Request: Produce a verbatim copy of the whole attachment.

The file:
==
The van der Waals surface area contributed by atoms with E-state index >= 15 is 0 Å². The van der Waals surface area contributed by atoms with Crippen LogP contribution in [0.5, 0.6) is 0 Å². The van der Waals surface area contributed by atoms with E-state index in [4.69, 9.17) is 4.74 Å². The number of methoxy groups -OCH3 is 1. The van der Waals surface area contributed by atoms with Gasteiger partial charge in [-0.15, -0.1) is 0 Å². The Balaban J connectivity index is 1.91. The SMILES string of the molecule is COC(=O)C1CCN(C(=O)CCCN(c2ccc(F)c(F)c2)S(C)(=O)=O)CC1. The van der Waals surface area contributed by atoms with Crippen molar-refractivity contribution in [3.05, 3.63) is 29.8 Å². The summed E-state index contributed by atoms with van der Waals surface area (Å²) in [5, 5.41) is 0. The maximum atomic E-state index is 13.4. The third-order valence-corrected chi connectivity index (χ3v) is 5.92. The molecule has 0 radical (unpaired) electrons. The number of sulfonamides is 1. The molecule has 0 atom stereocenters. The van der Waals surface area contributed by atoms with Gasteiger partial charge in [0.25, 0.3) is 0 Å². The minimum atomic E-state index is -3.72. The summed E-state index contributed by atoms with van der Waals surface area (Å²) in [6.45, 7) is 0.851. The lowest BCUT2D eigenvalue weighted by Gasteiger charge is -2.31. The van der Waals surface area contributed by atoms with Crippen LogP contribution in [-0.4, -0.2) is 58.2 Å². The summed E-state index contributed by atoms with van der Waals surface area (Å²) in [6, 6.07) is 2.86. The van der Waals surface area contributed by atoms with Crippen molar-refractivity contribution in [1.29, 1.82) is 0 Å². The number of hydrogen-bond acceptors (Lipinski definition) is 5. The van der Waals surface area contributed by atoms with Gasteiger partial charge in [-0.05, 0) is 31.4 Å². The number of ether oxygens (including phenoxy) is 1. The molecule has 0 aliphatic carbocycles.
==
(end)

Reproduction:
The van der Waals surface area contributed by atoms with E-state index >= 15 is 0 Å². The van der Waals surface area contributed by atoms with Crippen LogP contribution in [0.5, 0.6) is 0 Å². The van der Waals surface area contributed by atoms with E-state index in [4.69, 9.17) is 4.74 Å². The number of methoxy groups -OCH3 is 1. The van der Waals surface area contributed by atoms with Gasteiger partial charge in [-0.15, -0.1) is 0 Å². The Balaban J connectivity index is 1.91. The SMILES string of the molecule is COC(=O)C1CCN(C(=O)CCCN(c2ccc(F)c(F)c2)S(C)(=O)=O)CC1. The van der Waals surface area contributed by atoms with Crippen molar-refractivity contribution in [3.05, 3.63) is 29.8 Å². The summed E-state index contributed by atoms with van der Waals surface area (Å²) in [5, 5.41) is 0. The maximum atomic E-state index is 13.4. The third-order valence-corrected chi connectivity index (χ3v) is 5.92. The molecule has 0 radical (unpaired) electrons. The number of sulfonamides is 1. The molecule has 0 atom stereocenters. The van der Waals surface area contributed by atoms with Gasteiger partial charge in [0.25, 0.3) is 0 Å². The minimum atomic E-state index is -3.72. The summed E-state index contributed by atoms with van der Waals surface area (Å²) in [6.45, 7) is 0.851. The lowest BCUT2D eigenvalue weighted by Gasteiger charge is -2.31. The van der Waals surface area contributed by atoms with Crippen LogP contribution in [-0.4, -0.2) is 58.2 Å². The summed E-state index contributed by atoms with van der Waals surface area (Å²) in [6, 6.07) is 2.86. The van der Waals surface area contributed by atoms with Crippen molar-refractivity contribution in [1.29, 1.82) is 0 Å². The number of hydrogen-bond acceptors (Lipinski definition) is 5. The van der Waals surface area contributed by atoms with Gasteiger partial charge in [-0.05, 0) is 31.4 Å². The number of ether oxygens (including phenoxy) is 1. The molecule has 0 aliphatic carbocycles.